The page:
CHICAGO (CBS) — When Freddy Cole takes to the stage Thursday night at the 41st annual Chicago Jazz Festival, he’ll bring with him memories of previous festivals and coming up through Chicago’s music scene on the South Side.
“It’s quite a thrill. It’s quite a thrill. You remember the festivals from the years back when we used to go out in the park and listen to everybody. I’m quite excited about it,” Cole said.
The pianist is headlining the festival’s opening night at Pritzker Pavilion with a “Tribute to Nat ‘King’ Cole.” The Chicagoan said his older brother would come home often to play after leaving Chicago for Los Angeles where his recording career took off in the 1940s.
“He was a nice man. A very helpful man,” remembered Cole. “He just loved to play music (and) everybody loved him. His records were big. I would say everybody was excited about it in Chicago.”
Cole said watching his brother Nat perform served as an inspiration.
“It was very exciting. It would make you very proud to see your brother up there in front of all those people. It’s nice at the Regal Theater, the Oriental Theatre. He loved places like that.”
The Cole family grew up on Chicago’s South Side in the Bronzeville neighborhood and it was on the South Side where many nightclubs allowed him and his contemporaries to play music non-stop. There was never a shortage of clubs or gigs to play. Cole, who’ll turn 88 in October, remembers that time very well, where music was everywhere.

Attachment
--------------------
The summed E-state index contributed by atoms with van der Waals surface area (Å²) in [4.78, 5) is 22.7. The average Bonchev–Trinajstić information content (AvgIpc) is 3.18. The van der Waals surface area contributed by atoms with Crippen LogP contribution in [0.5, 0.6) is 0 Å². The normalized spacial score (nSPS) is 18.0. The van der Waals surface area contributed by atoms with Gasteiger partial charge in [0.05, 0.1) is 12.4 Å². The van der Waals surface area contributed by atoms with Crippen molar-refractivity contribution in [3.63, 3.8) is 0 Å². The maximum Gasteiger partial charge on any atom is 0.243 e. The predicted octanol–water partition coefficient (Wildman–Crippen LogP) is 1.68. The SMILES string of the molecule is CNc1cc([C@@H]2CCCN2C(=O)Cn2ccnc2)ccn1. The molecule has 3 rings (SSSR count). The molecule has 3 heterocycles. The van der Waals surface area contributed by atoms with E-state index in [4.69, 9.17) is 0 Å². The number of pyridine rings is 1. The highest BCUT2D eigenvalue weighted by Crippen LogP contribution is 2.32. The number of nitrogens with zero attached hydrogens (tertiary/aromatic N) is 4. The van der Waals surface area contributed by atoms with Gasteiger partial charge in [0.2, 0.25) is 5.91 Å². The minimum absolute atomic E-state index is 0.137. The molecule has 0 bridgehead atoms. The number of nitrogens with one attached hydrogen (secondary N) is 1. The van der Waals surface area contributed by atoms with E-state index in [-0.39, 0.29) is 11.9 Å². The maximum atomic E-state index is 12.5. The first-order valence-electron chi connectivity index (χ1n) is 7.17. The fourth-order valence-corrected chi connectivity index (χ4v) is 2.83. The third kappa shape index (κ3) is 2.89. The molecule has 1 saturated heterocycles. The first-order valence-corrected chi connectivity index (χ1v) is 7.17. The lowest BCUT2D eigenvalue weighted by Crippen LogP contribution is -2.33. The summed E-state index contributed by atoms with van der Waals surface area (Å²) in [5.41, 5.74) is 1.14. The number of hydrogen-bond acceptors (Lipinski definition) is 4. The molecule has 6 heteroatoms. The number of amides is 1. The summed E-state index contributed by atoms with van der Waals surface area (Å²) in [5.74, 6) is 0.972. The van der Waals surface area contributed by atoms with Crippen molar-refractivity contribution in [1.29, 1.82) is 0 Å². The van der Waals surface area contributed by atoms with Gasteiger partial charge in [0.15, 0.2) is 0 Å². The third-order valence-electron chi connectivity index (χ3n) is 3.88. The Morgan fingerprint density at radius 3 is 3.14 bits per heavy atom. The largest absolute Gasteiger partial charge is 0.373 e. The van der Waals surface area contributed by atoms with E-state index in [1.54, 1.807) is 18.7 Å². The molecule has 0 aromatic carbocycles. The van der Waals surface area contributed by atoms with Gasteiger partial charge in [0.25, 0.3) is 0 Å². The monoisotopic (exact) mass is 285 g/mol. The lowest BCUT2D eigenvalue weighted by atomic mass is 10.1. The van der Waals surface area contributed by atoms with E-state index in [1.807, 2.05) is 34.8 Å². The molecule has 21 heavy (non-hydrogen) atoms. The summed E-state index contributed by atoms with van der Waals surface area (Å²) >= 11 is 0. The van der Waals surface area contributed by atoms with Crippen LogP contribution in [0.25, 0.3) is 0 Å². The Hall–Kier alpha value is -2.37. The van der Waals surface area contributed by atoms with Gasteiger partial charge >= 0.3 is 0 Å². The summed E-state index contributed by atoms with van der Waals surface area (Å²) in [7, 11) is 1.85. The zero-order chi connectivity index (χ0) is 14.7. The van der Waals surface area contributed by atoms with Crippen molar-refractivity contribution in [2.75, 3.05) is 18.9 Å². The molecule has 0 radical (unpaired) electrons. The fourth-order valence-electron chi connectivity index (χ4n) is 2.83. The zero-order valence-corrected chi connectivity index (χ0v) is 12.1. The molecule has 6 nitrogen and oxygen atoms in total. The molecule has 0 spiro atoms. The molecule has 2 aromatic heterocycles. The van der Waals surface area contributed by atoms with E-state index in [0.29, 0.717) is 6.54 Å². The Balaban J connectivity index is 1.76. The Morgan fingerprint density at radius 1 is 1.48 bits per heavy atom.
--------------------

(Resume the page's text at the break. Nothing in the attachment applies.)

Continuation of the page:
“On the same block you would have two or three taverns with music in them. Especially up and down 63rd Street. They had every block between South Park and Cottage Grove. They had some type of music. Trios, quartets, quintets, just different things,” Cole said.
That time and space inspired Cole to record one of his most famous songs “On the South Side of Chicago.”
Does he feel that he has to perform it every time he’s in town?
“It doesn’t require, but I’m going to do it,” Cole laughed.
Another one of Cole’s signature songs is “I’m Not My Brother, I’m Me” which is a reference to comparisons made about his famous brother, Nat. When Cole was starting out, people would often compare him to his older brother.
“You go through a lot to get to be the musician that I am right now. But I made it through,” Cole said. “With the help of a lot of great musicians, the guys that I played with over the years. And I’ll leave it at that.”
Some of the musicians and friends he played with included the late legendary saxophonist Von Freeman. Despite performing at festivals around the world, he laments the fact that there are few music venues today compared to when he was coming up.
“Yeah, that is very disheartening. Because a lot of cities that we used to go to, when we got off of work, we could go down the street and hear somebody or see this person sing,” Cole said. “That no longer exists. We’re doing more concerts than we are playing in nightclubs.”
Cole has been nominated for a Grammy Award four times, including this past year for Best Jazz Vocal Album for his 2018 release “My Mood is You,” but he lost to Cécile McLorin Salvant (who will also perform at the Chicago Jazz Festival Saturday night.) His concert at Millennium Park will primarily feature songs made famous by Nat as well as some of his own favorites.
“Every song won’t be a Nat Cole song. But the way I present it, a lot of people will understand that’s where I’m coming from,” Cole said. “It will be done from the heart.”